Lyon Terry, a fourth-grade teacher at Lawton Elementary in Seattle, has a goal, not just for his students, but for all fourth graders in the state – which is certainly appropriate for the 2015 Washington State Teacher of the Year.
“It’s about the wider education community,” Terry said. “I want all fourth graders in the state … to know how to write with paragraphs. I think that’s the power of the (learning) standards to be able to say whether you are in Seattle, or whether you are in Spokane, or whether you are in Walla Walla or Tonasket, you are going to learn in fourth grade how to write with paragraphs or how to find a theme of a story, or a poem or a play.
“When we know that is happening throughout our state, then we know we are creating citizens for our state that are going to be successful.”
Terry is a National Board Certified Teacher who’s been at Lawton since 2005. He’s taught second, third and multi-age classrooms, focusing on building on students’ learning each day.
“I want my kids to have a growth mindset and I want them to think that every day they are going to come to school and learn something new,” he said. “And every day is a new challenge for them in school.”
Terry’s challenge, one that drives his teaching, is finding new ways to help his students achieve at their highest level. He takes the Washington K-12 Learning Standards and determines the best way to teach those standards to the students.
“The standards tell me the basic skills kids need to know,” Terry said. “How to teach those standards is my job to figure out and that’s the curriculum. Thinking about that progression that students are on and thinking about what is that next step in that progression. I do feel that the standards are well organized that way so that I can see that progression for them. … I do have the standards as a benchmark, but then there is always more to learn. I think that’s important across the board so we have that sense of at every school kids are achieving and at every school kids are growing and learning.”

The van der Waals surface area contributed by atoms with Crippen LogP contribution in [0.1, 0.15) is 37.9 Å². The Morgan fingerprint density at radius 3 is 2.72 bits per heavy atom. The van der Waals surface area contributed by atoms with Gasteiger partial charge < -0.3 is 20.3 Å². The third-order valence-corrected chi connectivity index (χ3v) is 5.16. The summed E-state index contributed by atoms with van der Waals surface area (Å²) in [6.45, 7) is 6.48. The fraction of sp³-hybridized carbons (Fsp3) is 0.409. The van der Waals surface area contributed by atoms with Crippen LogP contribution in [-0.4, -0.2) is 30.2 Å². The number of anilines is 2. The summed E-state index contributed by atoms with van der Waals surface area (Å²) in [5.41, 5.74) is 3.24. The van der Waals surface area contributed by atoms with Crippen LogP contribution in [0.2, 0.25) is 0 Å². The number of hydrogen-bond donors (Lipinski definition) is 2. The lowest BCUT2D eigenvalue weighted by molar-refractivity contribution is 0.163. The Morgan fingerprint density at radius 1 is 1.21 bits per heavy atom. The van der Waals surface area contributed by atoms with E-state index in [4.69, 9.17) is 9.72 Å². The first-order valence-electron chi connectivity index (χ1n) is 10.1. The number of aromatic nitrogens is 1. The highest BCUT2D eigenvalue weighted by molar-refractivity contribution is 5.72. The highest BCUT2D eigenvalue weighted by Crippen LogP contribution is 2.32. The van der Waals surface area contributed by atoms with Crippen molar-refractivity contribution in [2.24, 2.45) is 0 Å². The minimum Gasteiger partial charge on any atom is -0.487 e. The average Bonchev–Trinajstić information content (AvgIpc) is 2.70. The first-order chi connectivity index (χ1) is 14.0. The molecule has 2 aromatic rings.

Terry believes quality assessments are important in determining how well his students are grasping new information. He said the new Smarter Balanced assessment system, which students took the first time in spring 2015, can provide the data teachers need to improve student learning.
“I think the Smarter Balanced Assessment has the possibility of better meeting the needs of our students because a lot of times throughout we are giving little assessments, formative assessments, and at the end it would be a summative assessment, to figure out have they learned those standards? Did our teaching work?” Terry said. “If it didn’t, we are going to change that teaching up to do it in a better way so the kids will get those basic skills again.”
Despite concern from some teachers and parents about the new Smarter Balanced assessment, Terry said he’s heard nothing negative from parents of his students.
“I have not yet had a conversation with a parent who was concerned about the testing,” he said. “I did have one parent who wanted more information about what the assessments were going to look like, and when I explained that there were four tests and they’d take about one and a half to two hours each, she was fine with that.
“For the average kid it took one and a half to two hours, maybe a little less. But when you talk about eight hours out of 180 days, that doesn’t seem like a whole lot to me.”